The University of Texas and Oklahoma University have reportedly reached out to the SEC about joining the conference. If the move goes through, the SEC would turn into a 16-team super-league and increase its power and revenue while changing the landscape of college football.
While it's big news, it's also a bit of a head-scratcher. There are pros and cons for the teams and conferences involved in the potential move. Here are three aftereffects that could occur if the move goes through.
Three aftereffects if Texas and Oklahoma leave the Big 12 for SEC
#1 - More money, more problems
During the 2020 fiscal year, the SEC reportedly earned an astonishing $728.9 million. Each of their 14 teams earned around $45 million for the season. As for the Big 12 teams, their revenue topped out at $34.5 million (more than $3 million less than last year).
The SEC has been one of the strongest conferences financially for years now but trailed the Big Ten ($782 million). Texas and Oklahoma saw a dip in their revenue earnings this time around and could follow the money.
With two additional teams, the share for each team will be less, but the SEC could generate more money from having a powerhouse like Oklahoma at their disposal. The Big 12 will lose a decent portion of their revenue from losing Oklahoma, and that's not ideal for the conference after already seeing a dip in revenue this year.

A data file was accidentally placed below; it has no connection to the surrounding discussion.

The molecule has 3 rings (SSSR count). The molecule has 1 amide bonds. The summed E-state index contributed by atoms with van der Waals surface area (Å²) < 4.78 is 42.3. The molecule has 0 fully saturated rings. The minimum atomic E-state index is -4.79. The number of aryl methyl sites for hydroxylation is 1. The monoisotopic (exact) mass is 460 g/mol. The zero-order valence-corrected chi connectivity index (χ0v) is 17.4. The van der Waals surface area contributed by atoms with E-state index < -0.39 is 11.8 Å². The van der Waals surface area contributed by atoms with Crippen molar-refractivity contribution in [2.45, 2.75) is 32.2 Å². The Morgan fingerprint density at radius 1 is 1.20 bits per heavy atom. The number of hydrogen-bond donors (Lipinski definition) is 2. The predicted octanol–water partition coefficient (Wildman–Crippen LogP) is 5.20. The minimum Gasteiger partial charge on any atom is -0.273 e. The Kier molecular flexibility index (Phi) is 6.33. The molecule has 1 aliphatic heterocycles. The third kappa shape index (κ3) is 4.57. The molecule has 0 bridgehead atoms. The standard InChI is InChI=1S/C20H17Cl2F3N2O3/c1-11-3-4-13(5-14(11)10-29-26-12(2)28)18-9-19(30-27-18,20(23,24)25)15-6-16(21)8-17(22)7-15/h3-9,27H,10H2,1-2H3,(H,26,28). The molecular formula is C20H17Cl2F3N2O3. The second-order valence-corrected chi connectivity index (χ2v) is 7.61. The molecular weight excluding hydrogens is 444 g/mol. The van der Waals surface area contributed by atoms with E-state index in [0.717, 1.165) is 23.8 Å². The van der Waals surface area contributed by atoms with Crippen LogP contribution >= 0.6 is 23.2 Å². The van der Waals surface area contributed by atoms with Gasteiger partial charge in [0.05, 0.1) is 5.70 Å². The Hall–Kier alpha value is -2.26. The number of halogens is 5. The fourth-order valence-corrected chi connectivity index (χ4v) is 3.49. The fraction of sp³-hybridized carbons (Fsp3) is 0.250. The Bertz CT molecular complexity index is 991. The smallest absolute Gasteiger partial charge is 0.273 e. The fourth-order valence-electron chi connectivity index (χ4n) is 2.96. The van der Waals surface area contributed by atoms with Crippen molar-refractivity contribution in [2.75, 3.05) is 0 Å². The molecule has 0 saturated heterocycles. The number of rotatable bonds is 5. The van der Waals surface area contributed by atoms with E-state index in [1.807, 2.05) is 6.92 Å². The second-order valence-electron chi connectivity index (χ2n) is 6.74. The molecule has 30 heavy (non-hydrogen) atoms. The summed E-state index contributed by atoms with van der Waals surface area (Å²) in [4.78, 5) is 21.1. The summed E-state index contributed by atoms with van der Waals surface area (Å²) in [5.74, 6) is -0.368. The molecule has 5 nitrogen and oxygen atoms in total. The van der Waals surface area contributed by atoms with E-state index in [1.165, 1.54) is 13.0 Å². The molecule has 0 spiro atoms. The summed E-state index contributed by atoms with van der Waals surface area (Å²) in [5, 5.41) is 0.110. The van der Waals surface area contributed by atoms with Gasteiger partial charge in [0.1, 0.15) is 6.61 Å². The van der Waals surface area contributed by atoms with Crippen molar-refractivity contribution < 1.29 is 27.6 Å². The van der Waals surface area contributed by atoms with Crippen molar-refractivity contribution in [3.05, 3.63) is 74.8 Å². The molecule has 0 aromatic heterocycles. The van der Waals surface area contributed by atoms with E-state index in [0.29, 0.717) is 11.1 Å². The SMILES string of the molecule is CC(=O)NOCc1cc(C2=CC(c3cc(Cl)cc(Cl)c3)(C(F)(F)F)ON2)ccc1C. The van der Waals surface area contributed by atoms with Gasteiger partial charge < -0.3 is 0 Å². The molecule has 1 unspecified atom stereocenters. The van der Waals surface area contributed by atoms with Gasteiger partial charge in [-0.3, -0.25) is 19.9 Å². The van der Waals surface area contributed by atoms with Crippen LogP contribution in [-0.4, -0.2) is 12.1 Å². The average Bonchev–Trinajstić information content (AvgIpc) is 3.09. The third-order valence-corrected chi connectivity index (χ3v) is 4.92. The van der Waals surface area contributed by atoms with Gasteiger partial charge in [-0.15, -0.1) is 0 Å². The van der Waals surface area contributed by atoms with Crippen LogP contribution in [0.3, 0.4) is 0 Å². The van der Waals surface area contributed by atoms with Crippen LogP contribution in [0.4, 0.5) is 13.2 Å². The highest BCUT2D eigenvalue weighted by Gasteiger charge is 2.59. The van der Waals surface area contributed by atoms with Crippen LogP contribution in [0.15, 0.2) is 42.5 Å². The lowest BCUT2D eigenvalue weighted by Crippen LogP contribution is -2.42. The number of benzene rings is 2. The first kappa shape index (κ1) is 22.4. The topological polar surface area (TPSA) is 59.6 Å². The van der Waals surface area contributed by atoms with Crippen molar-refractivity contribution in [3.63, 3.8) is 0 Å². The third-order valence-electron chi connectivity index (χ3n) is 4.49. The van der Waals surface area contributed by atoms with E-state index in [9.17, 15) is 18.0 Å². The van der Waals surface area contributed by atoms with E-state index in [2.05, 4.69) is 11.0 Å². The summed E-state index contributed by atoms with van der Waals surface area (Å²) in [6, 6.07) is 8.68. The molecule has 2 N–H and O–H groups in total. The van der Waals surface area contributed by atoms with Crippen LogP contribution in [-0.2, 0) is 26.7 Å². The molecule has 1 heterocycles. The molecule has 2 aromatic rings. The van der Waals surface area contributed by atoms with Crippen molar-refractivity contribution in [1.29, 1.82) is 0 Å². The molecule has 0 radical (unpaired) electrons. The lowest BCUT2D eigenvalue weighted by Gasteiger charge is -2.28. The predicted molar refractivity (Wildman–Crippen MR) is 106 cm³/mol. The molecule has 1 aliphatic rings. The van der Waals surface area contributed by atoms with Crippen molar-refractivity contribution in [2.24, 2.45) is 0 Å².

#2 - Power shifts in conference play and playoffs
Oklahoma has been the top team in the Big 12 since 2015 and has won six straight conference championships. Texas hasn't been a contender since 2009 but has been one of the top three teams in the Big 12 over the last few seasons. Without Texas or Oklahoma, Iowa State could become a Big 12 powerhouse and Oklahoma State could become a legit contender.
The potential switch affects the SEC as well. Alabama and LSU will have additional challengers in Oklahoma, and with the new playoff format being evaluated, only one of those teams will make the playoffs.
In the long run, it does open up the playoffs to a few more teams instead of the same five or six teams every year. As for Texas, they could have a much more demanding schedule in the SEC. From a competitive standpoint, jumping to the SEC makes little sense for Texas.
#3 - Backlash and a possible outcome of more teams moving conferences
Less than a year ago, Texas A&M jumped to the SEC from the Big 12. They wanted to be the only Texas-based program in the conference and wanted to get out of the Longhorns' shadow. It's unknown what Texas A&M will do in the wake of Texas joining the SEC.
If Oklahoma and Texas make the move, could some teams in the conference feel like they are lost in the shuffle and move out? Television deals start to expire in 2023 and we could see more teams request a change of scenery.
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Despite the rumors, SEC commissioner Greg Sankey has made no comment. There has been no official word from any authorized personnel, but if the move goes through, it could cause some chaos within college football.